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  • Writer's pictureSimon Hurst

Citizen Science – how you can get involved – 21st March 2024

So, some guy you may have heard of, Sir Isaac Newton, in a letter to his rival Robert Hooke, in 1676 wrote: "What Descartes did was a good step. You have added much several ways, and especially in taking the colours of thin plates into philosophical consideration. If I have seen a little further, it is by standing on the shoulders of Giants."

But, wait a second, Newton didn't originate it. That was the 12th-century theologian and author John of Salisbury (honest, look it up). But let’s give him a pass. The poor bloke was probably concussed what with that apple falling on his head.

But the point I’m trying to make is that citizen science has been around a lot longer than you may have thought. Mark kicked things off with some history, by first showing us some images of ancient star maps.

Dunhuang Star Chart from Tang Dynasty (618-907 CE)

Almost 3,000 years ago, in what is now Iraq, a Babylonian star catalogue:

All the above, by the way, was done by mathematicians, not astronomers… pretty cool, right?

Now here comes the science. The 1980s marked an exciting era for astronomy enthusiasts and citizen scientists alike. Mark's chosen project, which involved analyzing photographic plates, was a pioneering effort in crowd-sourced science. Participants like him would meticulously scan through these plates, searching for the faintest smudges of light that signified distant galaxies. This collective endeavor not only contributed to our understanding of the universe but also fostered a sense of community among those who shared a passion for the stars. It's an amazing reminder of how curiosity and collaboration can lead to remarkable discoveries.

And guess what, Mark brought in some of these plates for us to have a look at and try our own hand at counting galaxies. So, right off the bat, he’s got us doing science. Sneaky, Mark… very sneaky.

Examining photographic plates in the search for Galaxies

One project Mark has been currently working on is the TESS (Transiting Exoplanet Survey Satellite) project. Mark delved into his bag and brought out some light curve handouts. Oh yes, we’re on to you now, Mark. The study of these light curves to identify potential exoplanet transits is such a cool aspect of astronomy. It's like uncovering some hidden cosmic secret, one small squiggly dip in brightness at a time. These curves can tell us so much about distant worlds, from their size and composition to their orbits. It was no wonder that these handouts sparked lively debates and head-scratching moments as everyone tried to interpret the squiggly lines that represent such monumental discoveries. Mark helped by walking the room and explaining what we were looking at.

Mark helps the audience to interpret star light curve graphs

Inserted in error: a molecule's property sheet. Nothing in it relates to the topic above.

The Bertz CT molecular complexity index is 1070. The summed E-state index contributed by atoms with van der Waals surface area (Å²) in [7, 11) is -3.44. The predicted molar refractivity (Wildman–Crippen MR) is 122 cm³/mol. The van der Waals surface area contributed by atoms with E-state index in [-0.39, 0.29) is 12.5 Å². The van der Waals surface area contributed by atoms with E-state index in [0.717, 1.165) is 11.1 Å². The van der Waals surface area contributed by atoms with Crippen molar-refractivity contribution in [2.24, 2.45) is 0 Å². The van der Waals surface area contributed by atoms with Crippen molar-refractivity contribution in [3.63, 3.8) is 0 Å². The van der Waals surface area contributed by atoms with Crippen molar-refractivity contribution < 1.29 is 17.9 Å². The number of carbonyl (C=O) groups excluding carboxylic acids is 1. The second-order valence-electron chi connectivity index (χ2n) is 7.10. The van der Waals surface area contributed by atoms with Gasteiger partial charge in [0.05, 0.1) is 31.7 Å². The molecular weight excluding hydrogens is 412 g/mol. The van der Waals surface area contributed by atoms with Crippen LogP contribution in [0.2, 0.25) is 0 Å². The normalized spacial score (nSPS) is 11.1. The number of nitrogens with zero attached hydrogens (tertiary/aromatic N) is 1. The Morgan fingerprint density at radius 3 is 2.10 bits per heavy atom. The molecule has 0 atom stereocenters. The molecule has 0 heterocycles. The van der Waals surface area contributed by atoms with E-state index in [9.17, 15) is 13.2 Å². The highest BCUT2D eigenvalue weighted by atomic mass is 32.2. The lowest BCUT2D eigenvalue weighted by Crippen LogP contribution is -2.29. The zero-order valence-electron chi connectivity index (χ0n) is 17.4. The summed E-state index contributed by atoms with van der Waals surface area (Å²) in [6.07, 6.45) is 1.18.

But light curves just don’t show us if a planet is going around the star. Oh no, you can also tell what kind of star it is, and each is different. They might look like a dot of light to us, but those wiggly lines can say if it’s a variable, binary, pulsating, & one even looks like a heartbeat ECG, which is awesome.

So, you may be thinking… well, if it’s just looking at squiggly lines, why don’t we get AI to do it instead? Well, "sorry Dave, I can’t do that". I could probably do another 2001 quotes from sci-fi films, but I’ll terminator it there (I know, I couldn’t help myself). The point is, although AI is great, it’s just not there yet. Us humans are just too good at pattern recognition, so Skynet will just have to wait for now :)

Next up… Maths. Oh yes, we had to go there. Now, before you go getting a headache or going somewhere else, this one’s pretty simple in concept. Yeah, that’s coming from a guy who uses maths for dummies' cheat sheet… well, almost :)

Here's the equation:

So, what does that mean? Don’t panic, I’ve got the explanation for you.

  • Rp: This represents the radius of a planet.

  • R*: Refers to the stellar radius (the radius of our sun).

  • Depth: Indicates the transit depth, which is the fraction of the star’s light blocked by the planet during a transit event.

And that's how we can tell how big a planet is. Simple, eh :)

So, let’s wrap it all up. Why bother?

Well, you get involved in cutting-edge science.

You don’t need any tech skills.

You get great support.

You get contacts with professional scientists.

What do I need:

A relatively fast internet connection (there is a lot of data to download!).

2 Hrs per week or more.

That’s it.

How do I get started:

OK, sit back have a coffee to read this part.

Don’t panic, I’m only joking, it’s easy. Just head over to:

choose what project you fancy and get started or

for a great list of projects and where to go to do them.

Thanks, Mark, for providing a great workshop on this interesting topic for us all. 

Pictures from the workshop (by Mike Meynell):

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